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J Psychiatr Ment Health Nurs. 2010 Nov;17(9):790-6. doi: 10.1111/j.1365-2850.2010.01603.x.

Assessing the mental health consequences of military combat in Iraq and Afghanistan: a literature review.

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  • Department of Mental Health & Learning Disability, Anglia Ruskin University, Essex, UK. steven.walker@anglia.ac.uk


The aim of this paper was to explore how a military career may affect the mental health of serving and ex-service personnel, to identify the accessibility and helpfulness of support (both during and after military service) and to make recommendations for change. A literature search was undertaken using the MetaFind meta search engine with keywords: mental health, psychological health, emotional health, soldier, British army, army, ex-army, military, military personnel, armed forces, resettlement, impact, family relationship, divorce, health, support services. The search was applied to the following databases: EBSCO Host, CINAHL, Cochrane Library, Ingenta Connect, Medline, PsyArticles, PubMed, Web of Knowledge, together with the specific journals American Journal of Psychiatry, British Journal of Psychiatry and ProQuest Nursing journals. 110 relevant publications were identified and from these 61 papers were retrieved for further analysis. Poor mental health is associated with increased risk of social exclusion on leaving the services, which further exacerbates mental health problems. An increasing number of ex-service personnel are expected to develop stress-related mental health problems in the future.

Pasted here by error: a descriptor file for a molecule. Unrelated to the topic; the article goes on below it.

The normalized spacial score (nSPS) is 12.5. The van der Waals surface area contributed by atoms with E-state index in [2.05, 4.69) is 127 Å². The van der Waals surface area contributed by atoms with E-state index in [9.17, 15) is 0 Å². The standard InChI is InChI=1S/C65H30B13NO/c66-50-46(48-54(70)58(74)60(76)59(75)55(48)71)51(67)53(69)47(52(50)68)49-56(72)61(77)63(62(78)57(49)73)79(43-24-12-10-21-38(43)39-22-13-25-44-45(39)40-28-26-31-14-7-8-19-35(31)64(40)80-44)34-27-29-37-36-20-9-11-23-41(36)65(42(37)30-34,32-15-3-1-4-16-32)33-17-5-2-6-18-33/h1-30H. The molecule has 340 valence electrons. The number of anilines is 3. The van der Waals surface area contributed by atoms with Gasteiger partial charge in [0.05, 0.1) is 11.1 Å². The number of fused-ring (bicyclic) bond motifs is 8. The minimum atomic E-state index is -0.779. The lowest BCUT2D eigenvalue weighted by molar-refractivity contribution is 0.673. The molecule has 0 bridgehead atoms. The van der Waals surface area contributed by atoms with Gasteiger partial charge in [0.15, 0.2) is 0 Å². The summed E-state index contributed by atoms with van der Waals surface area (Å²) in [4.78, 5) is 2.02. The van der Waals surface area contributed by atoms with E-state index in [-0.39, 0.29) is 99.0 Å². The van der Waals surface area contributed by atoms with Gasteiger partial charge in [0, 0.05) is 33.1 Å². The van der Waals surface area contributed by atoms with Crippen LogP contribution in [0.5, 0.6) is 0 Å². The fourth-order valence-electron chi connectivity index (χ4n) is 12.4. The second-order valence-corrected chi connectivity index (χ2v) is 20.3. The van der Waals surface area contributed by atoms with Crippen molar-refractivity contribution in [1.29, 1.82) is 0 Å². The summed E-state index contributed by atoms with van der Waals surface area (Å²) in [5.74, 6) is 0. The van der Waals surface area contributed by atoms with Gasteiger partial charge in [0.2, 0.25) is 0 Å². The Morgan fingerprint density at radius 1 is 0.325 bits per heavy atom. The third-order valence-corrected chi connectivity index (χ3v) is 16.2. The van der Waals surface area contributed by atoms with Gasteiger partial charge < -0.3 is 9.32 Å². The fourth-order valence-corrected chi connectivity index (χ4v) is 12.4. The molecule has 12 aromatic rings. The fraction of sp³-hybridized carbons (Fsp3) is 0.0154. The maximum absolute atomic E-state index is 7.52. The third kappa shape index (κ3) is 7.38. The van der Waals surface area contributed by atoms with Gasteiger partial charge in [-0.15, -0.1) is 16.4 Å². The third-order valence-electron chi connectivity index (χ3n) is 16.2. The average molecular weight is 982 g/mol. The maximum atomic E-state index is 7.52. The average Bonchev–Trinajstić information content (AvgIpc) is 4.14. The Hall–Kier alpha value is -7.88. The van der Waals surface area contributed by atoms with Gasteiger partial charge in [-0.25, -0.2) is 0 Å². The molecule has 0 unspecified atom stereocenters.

© 2010 Blackwell Publishing.

[PubMed - indexed for MEDLINE]
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